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Free Agile Project Management Webinar

Free Agile Project Management Webinar – Traditional, plan-driven project management has not changed significantly since the 1950’s and 1960’s; however, the rapid proliferation of Agile Project Management practices will bring about a transformation that will cause us to re-think what “project management” is in much broader terms.  There are many difficult challenges that must be overcome to make that transformation:

  • Agile and traditional plan-driven project management (what many people loosely call “Waterfall”) are seen as binary and mutually-exclusive choices; and, as a result, many people tend to think they need to force-fit a project to one of those extremes when the right solution is to go in the other direction and fit the methodology to the nature of the project. It can require a lot more skill to do that but it definitely can be done.
  • In the world we live in today, technologies tend to be much more dynamic and rapidly-changing and projects may have very high levels of uncertainty that make it very difficult, if not impossible, to successfully apply a traditional, plan-driven project management approach in many situations that call for a much more adaptive approach.
  • The convergence of these approaches raises the bar for the project management profession and will likely have a significant impact on the careers of many project managers.
  • PMI® has recognized the importance of Agile and has created the PMI-ACP® certification which is a step in the right direction; however, it doesn’t go far enough to address this challenge – it is only a general test of Agile and Lean knowledge; Agile and traditional, plan-driven project management are still treated as separate and independent domains of knowledge with little or no integration between the two; and it is left up to the individual project manager to figure out how to blend those two approaches in the right proportions to fit a given situation

This presentation will help you better understand these challenges, the impact it may have on your career as a project manager, and help to begin to develop a broader, high-impact view of what “project management” is that is focused on maximizing business value using whatever blend of methodologies is most appropriate for a given situation.


How Do You Use Agile for Business Processes?

I was recently asked: “How do you use Agile for business processes?” Here’s my response:

Many people confuse Agile with Scrum and when they say “Agile”, they really mean “Scrum”. Scrum is not a solution to every problem but you can apply general Agile principles and Agile thinking to almost anything. It’s mostly just a shift in thinking rather than attempting to follow a well-defined Agile methodology like Scrum.  For example, I have written several books on Agile Project Management and I used a somewhat Agile process to publish the books:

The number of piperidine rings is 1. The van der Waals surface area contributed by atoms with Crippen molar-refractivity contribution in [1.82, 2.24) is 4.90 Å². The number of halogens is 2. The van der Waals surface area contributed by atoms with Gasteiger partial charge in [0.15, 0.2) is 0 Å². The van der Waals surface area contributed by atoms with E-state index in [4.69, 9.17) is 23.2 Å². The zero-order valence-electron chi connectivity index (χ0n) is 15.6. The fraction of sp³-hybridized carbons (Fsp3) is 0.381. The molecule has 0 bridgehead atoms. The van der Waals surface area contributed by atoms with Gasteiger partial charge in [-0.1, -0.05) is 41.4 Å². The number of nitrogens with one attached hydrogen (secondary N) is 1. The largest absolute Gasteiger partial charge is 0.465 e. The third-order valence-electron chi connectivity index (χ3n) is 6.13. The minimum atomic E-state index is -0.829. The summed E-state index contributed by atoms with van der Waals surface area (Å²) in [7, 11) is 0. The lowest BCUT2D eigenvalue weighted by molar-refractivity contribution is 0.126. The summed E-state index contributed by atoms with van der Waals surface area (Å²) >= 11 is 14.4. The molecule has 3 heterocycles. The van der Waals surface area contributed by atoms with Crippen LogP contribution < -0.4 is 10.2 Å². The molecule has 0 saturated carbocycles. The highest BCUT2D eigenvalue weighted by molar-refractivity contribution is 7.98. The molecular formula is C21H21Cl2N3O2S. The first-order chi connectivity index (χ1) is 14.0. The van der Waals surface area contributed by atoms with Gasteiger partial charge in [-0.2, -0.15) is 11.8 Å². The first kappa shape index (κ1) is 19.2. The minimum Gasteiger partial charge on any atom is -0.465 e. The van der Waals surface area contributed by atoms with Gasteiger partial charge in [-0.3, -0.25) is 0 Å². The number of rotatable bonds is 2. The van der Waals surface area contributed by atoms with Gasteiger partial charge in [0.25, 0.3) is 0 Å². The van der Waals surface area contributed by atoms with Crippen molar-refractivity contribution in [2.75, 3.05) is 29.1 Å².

• I started out with a vision of what I wanted to do with the book and further elaborated it as I went along rather than having a highly detailed outline of exactly what the book would look like to start with
  • I engaged a group of people over the Internet to provide feedback and inputs. These people represented potential customers of the book as well as subject matter experts
  • I took an adaptive approach to adapt the design of the book based on the feedback I received
  • I used an incremental development approach. As I wrote each chapter or section of the book, I put it out for feedback and inputs and made adjustments as necessary based on that feedback and inputs

You can use that kind of thinking process on almost anything without necessarily following all the rituals of Scrum.

A lot of people also want to try to use Agile for business process improvement and that’s not necessary. There are lots of ways to improve business processes that are totally independent of Agile. For example, Agile is based on the ideas of continuous improvement that have their roots in Total Quality Management (TQM), Lean, Six Sigma, and other approaches that go back long before Agile. It isn’t essential to fully adopt Agile if what you really want is business process improvement.

Many people seem to want to jump on the Agile bandwagon because it is the latest and hottest buzzword to adopt but it isn’t necessarily a solution to any problem you might have.